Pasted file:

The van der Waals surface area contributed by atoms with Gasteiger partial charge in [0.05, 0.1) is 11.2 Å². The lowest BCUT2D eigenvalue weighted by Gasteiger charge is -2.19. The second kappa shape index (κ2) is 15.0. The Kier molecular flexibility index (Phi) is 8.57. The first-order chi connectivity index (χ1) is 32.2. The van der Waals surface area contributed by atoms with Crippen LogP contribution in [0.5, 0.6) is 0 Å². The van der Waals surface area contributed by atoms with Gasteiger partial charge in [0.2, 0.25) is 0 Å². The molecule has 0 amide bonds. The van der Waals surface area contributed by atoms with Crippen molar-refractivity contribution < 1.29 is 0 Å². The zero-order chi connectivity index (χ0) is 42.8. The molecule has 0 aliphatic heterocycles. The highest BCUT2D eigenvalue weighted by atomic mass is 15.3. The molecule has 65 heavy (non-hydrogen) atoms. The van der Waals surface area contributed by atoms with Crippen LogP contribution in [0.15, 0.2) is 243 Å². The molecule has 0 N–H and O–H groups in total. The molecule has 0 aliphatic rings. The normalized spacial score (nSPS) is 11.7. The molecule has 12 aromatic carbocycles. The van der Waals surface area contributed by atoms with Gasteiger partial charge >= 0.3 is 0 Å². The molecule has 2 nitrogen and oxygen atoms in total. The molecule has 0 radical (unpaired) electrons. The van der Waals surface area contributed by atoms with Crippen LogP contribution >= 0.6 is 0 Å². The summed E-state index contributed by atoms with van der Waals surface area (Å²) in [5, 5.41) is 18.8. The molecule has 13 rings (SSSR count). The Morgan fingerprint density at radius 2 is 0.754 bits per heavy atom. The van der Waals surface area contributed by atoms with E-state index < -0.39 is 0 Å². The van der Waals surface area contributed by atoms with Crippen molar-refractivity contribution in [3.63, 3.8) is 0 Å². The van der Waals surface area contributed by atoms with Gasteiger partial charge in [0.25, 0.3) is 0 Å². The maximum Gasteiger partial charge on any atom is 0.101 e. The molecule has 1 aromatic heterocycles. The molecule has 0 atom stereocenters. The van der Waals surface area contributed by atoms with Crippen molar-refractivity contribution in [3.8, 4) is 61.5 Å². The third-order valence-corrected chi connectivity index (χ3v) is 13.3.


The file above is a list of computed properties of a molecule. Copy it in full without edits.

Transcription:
The van der Waals surface area contributed by atoms with Gasteiger partial charge in [0.05, 0.1) is 11.2 Å². The lowest BCUT2D eigenvalue weighted by Gasteiger charge is -2.19. The second kappa shape index (κ2) is 15.0. The Kier molecular flexibility index (Phi) is 8.57. The first-order chi connectivity index (χ1) is 32.2. The van der Waals surface area contributed by atoms with Crippen LogP contribution in [0.5, 0.6) is 0 Å². The van der Waals surface area contributed by atoms with Gasteiger partial charge in [0.2, 0.25) is 0 Å². The molecule has 0 amide bonds. The van der Waals surface area contributed by atoms with Crippen molar-refractivity contribution < 1.29 is 0 Å². The zero-order chi connectivity index (χ0) is 42.8. The molecule has 0 aliphatic heterocycles. The highest BCUT2D eigenvalue weighted by atomic mass is 15.3. The molecule has 65 heavy (non-hydrogen) atoms. The van der Waals surface area contributed by atoms with Crippen LogP contribution in [0.15, 0.2) is 243 Å². The molecule has 0 N–H and O–H groups in total. The molecule has 0 aliphatic rings. The normalized spacial score (nSPS) is 11.7. The molecule has 12 aromatic carbocycles. The van der Waals surface area contributed by atoms with Gasteiger partial charge >= 0.3 is 0 Å². The molecule has 2 nitrogen and oxygen atoms in total. The molecule has 0 radical (unpaired) electrons. The van der Waals surface area contributed by atoms with Crippen LogP contribution >= 0.6 is 0 Å². The summed E-state index contributed by atoms with van der Waals surface area (Å²) in [5, 5.41) is 18.8. The molecule has 13 rings (SSSR count). The Morgan fingerprint density at radius 2 is 0.754 bits per heavy atom. The van der Waals surface area contributed by atoms with E-state index < -0.39 is 0 Å². The van der Waals surface area contributed by atoms with Crippen molar-refractivity contribution in [3.63, 3.8) is 0 Å². The van der Waals surface area contributed by atoms with Gasteiger partial charge in [0.25, 0.3) is 0 Å². The maximum Gasteiger partial charge on any atom is 0.101 e. The molecule has 1 aromatic heterocycles. The molecule has 0 atom stereocenters. The van der Waals surface area contributed by atoms with Crippen molar-refractivity contribution in [3.8, 4) is 61.5 Å². The third-order valence-corrected chi connectivity index (χ3v) is 13.3.